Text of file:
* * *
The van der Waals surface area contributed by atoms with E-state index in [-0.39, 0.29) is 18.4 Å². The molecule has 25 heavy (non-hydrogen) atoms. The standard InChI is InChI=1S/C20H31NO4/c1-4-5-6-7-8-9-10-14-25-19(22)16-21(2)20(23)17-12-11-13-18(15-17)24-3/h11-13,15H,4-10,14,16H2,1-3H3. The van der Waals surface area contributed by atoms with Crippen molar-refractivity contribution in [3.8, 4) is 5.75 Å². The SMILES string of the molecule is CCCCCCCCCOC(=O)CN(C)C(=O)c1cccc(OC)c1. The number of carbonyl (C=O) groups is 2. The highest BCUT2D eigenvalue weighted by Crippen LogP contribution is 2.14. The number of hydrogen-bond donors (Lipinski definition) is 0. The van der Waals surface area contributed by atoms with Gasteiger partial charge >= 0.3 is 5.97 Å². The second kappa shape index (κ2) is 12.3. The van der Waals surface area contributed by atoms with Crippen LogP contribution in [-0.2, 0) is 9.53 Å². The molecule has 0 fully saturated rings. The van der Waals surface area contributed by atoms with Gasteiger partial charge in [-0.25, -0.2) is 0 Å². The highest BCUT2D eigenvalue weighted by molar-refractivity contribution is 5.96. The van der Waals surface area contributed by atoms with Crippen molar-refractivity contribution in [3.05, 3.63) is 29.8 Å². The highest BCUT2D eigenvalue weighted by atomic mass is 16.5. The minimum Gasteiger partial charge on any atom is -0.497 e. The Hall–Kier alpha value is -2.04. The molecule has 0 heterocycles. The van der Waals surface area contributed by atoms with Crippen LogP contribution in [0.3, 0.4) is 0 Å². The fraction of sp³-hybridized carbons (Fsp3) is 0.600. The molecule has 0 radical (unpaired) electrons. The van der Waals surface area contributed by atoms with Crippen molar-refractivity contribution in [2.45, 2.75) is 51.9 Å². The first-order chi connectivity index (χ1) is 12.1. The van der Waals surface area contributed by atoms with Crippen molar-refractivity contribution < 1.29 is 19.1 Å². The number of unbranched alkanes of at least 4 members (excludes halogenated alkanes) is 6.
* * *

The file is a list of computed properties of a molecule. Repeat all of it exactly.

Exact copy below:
The van der Waals surface area contributed by atoms with E-state index in [-0.39, 0.29) is 18.4 Å². The molecule has 25 heavy (non-hydrogen) atoms. The standard InChI is InChI=1S/C20H31NO4/c1-4-5-6-7-8-9-10-14-25-19(22)16-21(2)20(23)17-12-11-13-18(15-17)24-3/h11-13,15H,4-10,14,16H2,1-3H3. The van der Waals surface area contributed by atoms with Crippen molar-refractivity contribution in [3.8, 4) is 5.75 Å². The SMILES string of the molecule is CCCCCCCCCOC(=O)CN(C)C(=O)c1cccc(OC)c1. The number of carbonyl (C=O) groups is 2. The highest BCUT2D eigenvalue weighted by Crippen LogP contribution is 2.14. The number of hydrogen-bond donors (Lipinski definition) is 0. The van der Waals surface area contributed by atoms with Gasteiger partial charge >= 0.3 is 5.97 Å². The second kappa shape index (κ2) is 12.3. The van der Waals surface area contributed by atoms with Crippen LogP contribution in [-0.2, 0) is 9.53 Å². The molecule has 0 fully saturated rings. The van der Waals surface area contributed by atoms with Gasteiger partial charge in [-0.25, -0.2) is 0 Å². The highest BCUT2D eigenvalue weighted by molar-refractivity contribution is 5.96. The van der Waals surface area contributed by atoms with Crippen molar-refractivity contribution in [3.05, 3.63) is 29.8 Å². The highest BCUT2D eigenvalue weighted by atomic mass is 16.5. The minimum Gasteiger partial charge on any atom is -0.497 e. The Hall–Kier alpha value is -2.04. The molecule has 0 heterocycles. The van der Waals surface area contributed by atoms with Crippen LogP contribution in [0.3, 0.4) is 0 Å². The fraction of sp³-hybridized carbons (Fsp3) is 0.600. The molecule has 0 radical (unpaired) electrons. The van der Waals surface area contributed by atoms with Crippen molar-refractivity contribution in [2.45, 2.75) is 51.9 Å². The first-order chi connectivity index (χ1) is 12.1. The van der Waals surface area contributed by atoms with Crippen molar-refractivity contribution < 1.29 is 19.1 Å². The number of unbranched alkanes of at least 4 members (excludes halogenated alkanes) is 6.